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Determine extinction coefficients in glass for Fe2+/Fe3+

  1. Aug 28, 2013 #1
    Hello everybody,

    I want to determine the extinction coefficients of Fe2+ and Fe3+ in glass.
    There are literature data (e.g. Weyl's book "coloured glass"), so I know what kind of curves I should expect. As I am studying a slightly different soda-lime-silicate system, I want to recalculate the curves.

    I have glasses with different Fe2+/Fe3+ ratio and total iron concentration [Fe].
    I have measured the absorbance of two glasses and I have solved a simple two equations system starting from Lambert-Beer law: A = Ʃ εCd
    where A is absorption, ε is the extinction coefficient, C is the concentration and d is the thickness of my glass.

    Unfortunately, I get negative values in one of the two extinction coefficient curves. Obviously, this doesn't make sense.

    Anyone sees what is wrong in my reasoning? I can't figure it out.

    Thank you very much in advance,
    Mark

    PS For a close look at the system I have made, see the attachment (.pdf)
     

    Attached Files:

  2. jcsd
  3. Aug 28, 2013 #2

    chemisttree

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    Try solving for Fe+3 in terms of Fe+2 and total Fe.
     
  4. Aug 29, 2013 #3
    Thank you chemisttree for replying.
    However, I don't get what you mean. How can I solve in terms of total Fe?
    In the system I have the concentrations of the two absorbing species:
    Fe3+ (CFe3+) and Fe2+ (CFe2+)

    Where should total Fe appear in the equations?
     
  5. Aug 29, 2013 #4

    Borek

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    You said you know total Fe for the glass, so you can write an equation for the mass balance:

    Fe2+ + Fe3+ = Ftotal
     
  6. Aug 29, 2013 #5
    You are right! I understand.
    But even if I substitute CFe3+ with (CFetotal - CFe2+), I don't see how it would solve the problem. At the end it is always the same value.
     
  7. Aug 29, 2013 #6
    the unknown variable are the ε for the two ionic species.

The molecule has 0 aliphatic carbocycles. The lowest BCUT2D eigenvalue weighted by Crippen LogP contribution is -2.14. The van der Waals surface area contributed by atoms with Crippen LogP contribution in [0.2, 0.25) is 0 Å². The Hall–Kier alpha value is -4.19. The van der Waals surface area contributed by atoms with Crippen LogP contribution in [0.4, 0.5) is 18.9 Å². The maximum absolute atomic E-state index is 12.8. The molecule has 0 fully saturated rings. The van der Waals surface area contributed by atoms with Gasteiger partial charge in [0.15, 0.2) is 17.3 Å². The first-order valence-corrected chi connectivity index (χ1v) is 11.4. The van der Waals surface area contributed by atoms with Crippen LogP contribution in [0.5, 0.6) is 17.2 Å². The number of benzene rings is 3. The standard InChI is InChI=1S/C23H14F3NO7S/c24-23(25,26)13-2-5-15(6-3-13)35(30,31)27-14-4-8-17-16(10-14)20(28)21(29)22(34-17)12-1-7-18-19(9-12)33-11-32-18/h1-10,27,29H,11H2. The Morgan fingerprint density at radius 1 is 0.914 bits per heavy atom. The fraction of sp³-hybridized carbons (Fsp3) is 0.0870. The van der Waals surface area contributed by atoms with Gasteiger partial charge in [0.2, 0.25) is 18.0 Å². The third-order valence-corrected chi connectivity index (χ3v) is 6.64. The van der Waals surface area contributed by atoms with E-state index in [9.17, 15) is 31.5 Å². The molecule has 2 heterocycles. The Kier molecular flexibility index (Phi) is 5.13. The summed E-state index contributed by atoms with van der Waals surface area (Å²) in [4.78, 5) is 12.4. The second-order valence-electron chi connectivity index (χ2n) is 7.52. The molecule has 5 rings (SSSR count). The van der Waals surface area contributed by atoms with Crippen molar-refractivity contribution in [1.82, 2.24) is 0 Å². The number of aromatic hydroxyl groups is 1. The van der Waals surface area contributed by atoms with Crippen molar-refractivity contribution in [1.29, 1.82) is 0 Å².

so adding the mass balance equation does not add any value.
     
  8. Aug 29, 2013 #7

    chemisttree

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    Sooo, you're not even going to try it my way?
     
  9. Aug 30, 2013 #8
    I am sorry chemisttree, maybe I hadn't explain well myself. I didn't want to be disrespectful.
    I have tried to use your advice. But I don't see how.
    Substituting ferric concentration with the subtraction of ferrous from total iron concentration, the final solution remain unchanged.

    I attached the spectra of the two glasses I am using. Also, I have plot quickly (read as "I haven't add units and axis names") the absorption coefficients I obtained for Fe2+ and Fe3+. You see that εFe3+ is negative, which doesn't have any physical meaning.

    Below you find the concentration data for both GlassA and GlassB.

    GlassA:
    CFe2+ = 0.056 wt%
    CFe3+ = 0.125 wt%
    CFetotal = 0.181 wt%

    GlassB:
    CFe2+ = 0.127 wt%
    CFe3+ = 0.285 wt%
    CFetotal = 0.412 wt%

    If I substitute in GlassA CFe3+ = CFetotal - CFe2+, I get the same value: 0.181 - 0.056 = 0.125 wt%.

    I would appreciate if you could keep helping me.
    Thank you.
     

    Attached Files:

  10. Sep 4, 2013 #9
    Nobody has an idea on what's wrong?
     
  11. Sep 4, 2013 #10

    chemisttree

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    For the attached spectra, what value of extinction coefficient did you use for Fe+2 and Fe+3? Did you hold the extinction coefficient for Fe+2 constant? Or did it vary with wavelength?
     
  12. Sep 4, 2013 #11
    they both vary with wavelength. In the 2-equations system I have attached to my first thread, the unknowns are the two extinction coefficients.
     
  13. Sep 4, 2013 #12

    chemisttree

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    So you have the spectra in the form of wavelength and absorbance? Can't help you without raw data.
     
  14. Sep 5, 2013 #13
    Yes, my data are absorbance as a function of wavelength. NOw I don't have access to the hard drive where data data are. I will post the raw data later on today so you can have a look.
    thank you again!
     
  15. Sep 6, 2013 #14
    sorry for the delay. here is the file with the absorbance for both glasses.
     

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